2. I’m thoroughly enjoying my new Ford Edge. I finally learned how to use the display and all its apps. The moonroof is super cool, too. I’ve never had one of those. I can also open the hatch with my foot (as long as I have the key fob on me), which has come in handy several times already. It also closes at the touch of a button. Very convenient. My youth like to pile into it whenever we go for a McDonald’s run during Sunday school. But my cars haven’t always been on the newer side. When I was in high school, I drove a hideous 1973 Mercury Comet. Its color was indecipherable, but it was somewhere on the spectrum between Gulden’s mustard and burnt pumpkin pie. It had 4 doors and a brown vinyl top—a real chick magnet for a teenage boy. But, hey, it had a 302 engine. The only other car I had with that kind of pickup was a Mercury Grand Marquis with an 8-cylinder engine.
3. Our Keurig recently bit the dust, so I had to go get a new one. The upsides of the new unit are that (a) it wasn’t as expensive as I thought it would be, and (b) I like this one even better; it has more cup sizes and a bigger water reservoir. It also looks more stylish. No, I’m not addicted to coffee. I just drink it for the protection of those around me in the morning.
4. Our bathroom renovation project is slowly coming to an end. The list of missteps and mishaps is too long to mention, but soon it will be fully operational. Fortunately, we have two others to use in the interim—which has lasted eight months now instead of one. And these are the professionals doing it! That’s not a bust on them; it would have taken me a decade to do it myself given what they were up against. The latest mishap was their knocking over the medicine cabinet and shattering one of its three glass doors. The good news is that everything they’ve actually done or installed so far looks amazing.
5. I preached the other week on Psalm 23, so I riffed on the cluelessness of sheep for a bit, underscoring why they (we) so desperately need a good shepherd. This brief video clip makes the point much better than I ever could.
6. This week’s song of the week at TNL, which I post every Monday, is Lauren Daigle and the Hillsong team singing “How Great Thou Art.” Lovely.
7. Charles Wesley’s “Christ the Lord Is Risen Today” is required singing on Easter Sunday morning. Here’s a contemporary version with an added bridge. Not bad.
8. Here’s the best thing you’re likely to see all day. A group of special folks recite Psalm 139 for us. As someone who was unplanned, unwanted, and unloved from the day of my conception until the day of my adoption 22 months later, I have always been moved and encouraged by the words of King David in this beautiful psalm. Charles Spurgeon once said, “Before we ever had a place in this world, we had a place in God’s heart.” Amen.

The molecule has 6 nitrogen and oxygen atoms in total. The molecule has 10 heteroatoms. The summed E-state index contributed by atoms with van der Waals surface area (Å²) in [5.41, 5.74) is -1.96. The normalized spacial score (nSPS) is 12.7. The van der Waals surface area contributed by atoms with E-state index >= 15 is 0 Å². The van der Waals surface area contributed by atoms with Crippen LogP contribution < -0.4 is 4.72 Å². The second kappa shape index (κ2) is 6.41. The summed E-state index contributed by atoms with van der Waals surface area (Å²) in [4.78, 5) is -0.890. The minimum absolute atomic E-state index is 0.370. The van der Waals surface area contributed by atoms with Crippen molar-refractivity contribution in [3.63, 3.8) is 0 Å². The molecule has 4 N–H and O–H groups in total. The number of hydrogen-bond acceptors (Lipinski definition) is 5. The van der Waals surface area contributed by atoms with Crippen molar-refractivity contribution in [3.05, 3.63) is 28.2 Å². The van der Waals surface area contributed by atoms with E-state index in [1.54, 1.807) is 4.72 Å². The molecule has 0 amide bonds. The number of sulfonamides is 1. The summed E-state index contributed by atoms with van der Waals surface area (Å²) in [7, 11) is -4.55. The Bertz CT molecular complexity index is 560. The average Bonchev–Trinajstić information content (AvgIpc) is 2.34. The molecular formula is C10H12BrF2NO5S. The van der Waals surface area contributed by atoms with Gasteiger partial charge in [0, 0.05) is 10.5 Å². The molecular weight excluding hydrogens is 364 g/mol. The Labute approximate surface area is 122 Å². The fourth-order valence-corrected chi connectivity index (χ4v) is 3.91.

9. It’s been a long time since I published a “Just between You and Meme” post. I’ve been collecting good stuff, but I haven’t had time to pull it together. So here are just a few clippings that recently made me chuckle. (I’ll save the really good stuff for later.)
10. I’ve been working out at the local YMCA lately (cardio, weights, and swimming). I figured that since we all have to wear masks while on site, the rescue dummy should have to wear one, too. So, yesterday I gave him mine to use while I was in the pool. He didn’t resist. (BTW, that’s my new Batman towel at the bottom of the one picture. My mother-in-law got it for me for my birthday. When I use it, I feel invincible. Haha!)
11. I spent two decades loathing the mainstream media, but I think The Babylon Bee has a better approach. Just mock them mercilessly. Loathing takes too much energy, and it’s all negative energy. Sheesh, why bother? Yes, the Bee crosses the line sometimes, but the national mainstream media try to play us every single day. They’re just contemptible.
12. Supremely encouraged by so many blessings in the last five years. Of course, it helps when your spouse’s kingdom gifts are not only recognized but compensated. The best part is being able to give more. Home renovations are an added benefit. I can’t help thinking of Jenn Johnson’s song, “Goodness of God.”
13. A former ICL student stopped by yesterday and expressed his appreciation for our ministry to him and also to enroll in seminary. He said thank you with Wilbur Buds. I wanted to say you’re welcome by eating them, but I’m trying to behave right now. Goals and all that. But how “sweet” of him to express his gratitude in that way. As my students have heard me say many times, “Chocolate is proof of God’s existence. Peanut butter is proof of his power. And the two together are proof of his goodness.”
May the Fourth be with you.
(And also with you. Hehe!)
Have a great week!
UPDATE: Mother’s Day is the time we usually plant impatiens in the front flower bed. Last year we did red and white, but the white ones didn’t do very well. We may try petunias this year. Any other suggestions?
Ralph Walderson Emerson once said, “The earth laughs in flowers.” If that’s true, then my front yard is howling with delight right now. I’m so thrilled with how our red and yellow tulips have flourished this year. I had to take some snaps earlier today since they don’t last very long. Fortunately, new and different blooms will come after the tulips have had their day.
Off to celebrate my son’s birthday. And pretend I can sing. (There’s something magical about a karaoke microphone, right?)